To be or not to be – mini-budget

BLOG17th Oct 2022

As we found out last week from several press articles, the new Chancellor, Jeremy Hunt, does not support many of the tax cutting measures that were set out in the mini-budget by the former Chancellor Kwarteng. The first being the freezing of Corporation Tax, with which Hunt has decided not to proceed. It is highly irregular for a budget, mini or otherwise, to last just three weeks!

The latest announcements include that the off-payroll working legislation, which was an extension to the original IR35 legislation and was introduced to the public sector in 2017 and the private sector in 2021, will not now be repealed. This has thrown many businesses into yet more chaos. Whilst the announcement of the repeal originally caused some concern and frustration after so much had been done to try and implement it, businesses started to think about future contracts from April 2023. Many still believe the right support and guidance isn’t there and the CEST tool still offers too many undetermined status decisions.

According to those in the contractor industry, this has thrown many small businesses and Personal Service Companies (PSCs) back into disarray and a period of distrust. Last week, there were rumblings and rumours on whether the off-payroll working rules would remain repealed, and now we know Hunt’s views.

Many large companies supported the repealing of the legislation as it meant there was once more no risk to them when it came to employment status of contractors/PSCs. When the new measures were originally announced several companies mitigated the risk by deciding not to hire any more contractors. This led to an impact on the contractor industry with many giving up their business.

Importantly, where does this leave businesses? Effectively, it means those who engage PSCs must continue to carry out a status determination, transferring the IR35 obligations to the engager/employer of the worker from the individual as it was pre the mini-budget, albeit it wasn’t due to come into force until April 2023.

With Hunt stating that contractors should pay the same tax as employees and Truss saying the self-employed should be treated the same as ‘big business’, we will need to wait and see who wins this fight.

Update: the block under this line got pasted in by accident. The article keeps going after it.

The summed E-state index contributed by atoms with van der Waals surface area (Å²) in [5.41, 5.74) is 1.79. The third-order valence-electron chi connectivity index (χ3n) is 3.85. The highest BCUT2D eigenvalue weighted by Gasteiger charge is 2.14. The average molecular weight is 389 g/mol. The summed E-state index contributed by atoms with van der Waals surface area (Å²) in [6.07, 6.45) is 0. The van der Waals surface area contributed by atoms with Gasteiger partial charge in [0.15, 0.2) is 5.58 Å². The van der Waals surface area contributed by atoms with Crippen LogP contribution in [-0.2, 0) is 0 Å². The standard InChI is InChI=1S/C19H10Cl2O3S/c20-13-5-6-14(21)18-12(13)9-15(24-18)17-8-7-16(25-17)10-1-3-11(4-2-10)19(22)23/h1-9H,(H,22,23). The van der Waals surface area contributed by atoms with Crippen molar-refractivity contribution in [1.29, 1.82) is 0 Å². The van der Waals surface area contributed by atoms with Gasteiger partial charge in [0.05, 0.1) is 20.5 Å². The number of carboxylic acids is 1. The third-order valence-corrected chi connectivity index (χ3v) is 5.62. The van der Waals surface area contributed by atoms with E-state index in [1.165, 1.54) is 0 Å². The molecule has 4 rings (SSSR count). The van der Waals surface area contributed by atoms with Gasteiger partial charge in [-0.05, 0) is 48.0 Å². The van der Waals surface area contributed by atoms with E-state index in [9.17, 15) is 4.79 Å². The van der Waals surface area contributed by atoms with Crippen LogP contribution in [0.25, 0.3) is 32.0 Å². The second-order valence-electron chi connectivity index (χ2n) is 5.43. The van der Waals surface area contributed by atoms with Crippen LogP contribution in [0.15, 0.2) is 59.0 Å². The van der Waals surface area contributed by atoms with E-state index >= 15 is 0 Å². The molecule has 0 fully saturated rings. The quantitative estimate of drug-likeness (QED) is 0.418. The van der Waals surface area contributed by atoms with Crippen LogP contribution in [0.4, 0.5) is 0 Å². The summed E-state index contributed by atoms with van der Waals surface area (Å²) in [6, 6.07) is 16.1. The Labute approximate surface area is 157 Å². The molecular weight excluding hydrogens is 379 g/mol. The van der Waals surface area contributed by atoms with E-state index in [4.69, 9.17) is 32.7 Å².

If we take a quick glance into other areas on which Hunt is making statements, he will keep the cancellation of the Social Care Levy, but also keep 20% Income Tax and has no plans to reduce it to 19%. Another area that will still impact payroll and employment taxes in the Growth Plan was with respect to the Investment Zones. So far, Hunt has said he will keep the National Insurance changes for Investment zones; but let’s see nearer the time.

One of the biggest shocks to come out is Hunt sharing he would support the energy cap to April next year but not necessarily for the following two years.

If you would like to discuss how these changes impact your business and or how you can help with the cost of living crisis for your employees please do get in touch with Karen ThomsonGillian Forrest or your usual AAB contact.

How AAB can help you with

Payroll & Employment

Accurate, efficient handling of payroll functions and employment tax are fundamental to your success. We help you get them right – easing your workload, ensuring compliance in the UK and globally, and keeping your employees satisfied. Our comprehensive services for payroll and employment taxes address all these issues and help you operate efficiently, confidently and compliantly. Whatever the size of your business, from start-up to global player, all the services you require from us will be tailored to your specific needs and integrated to provide seamless support.

View our payroll & employment service

Related services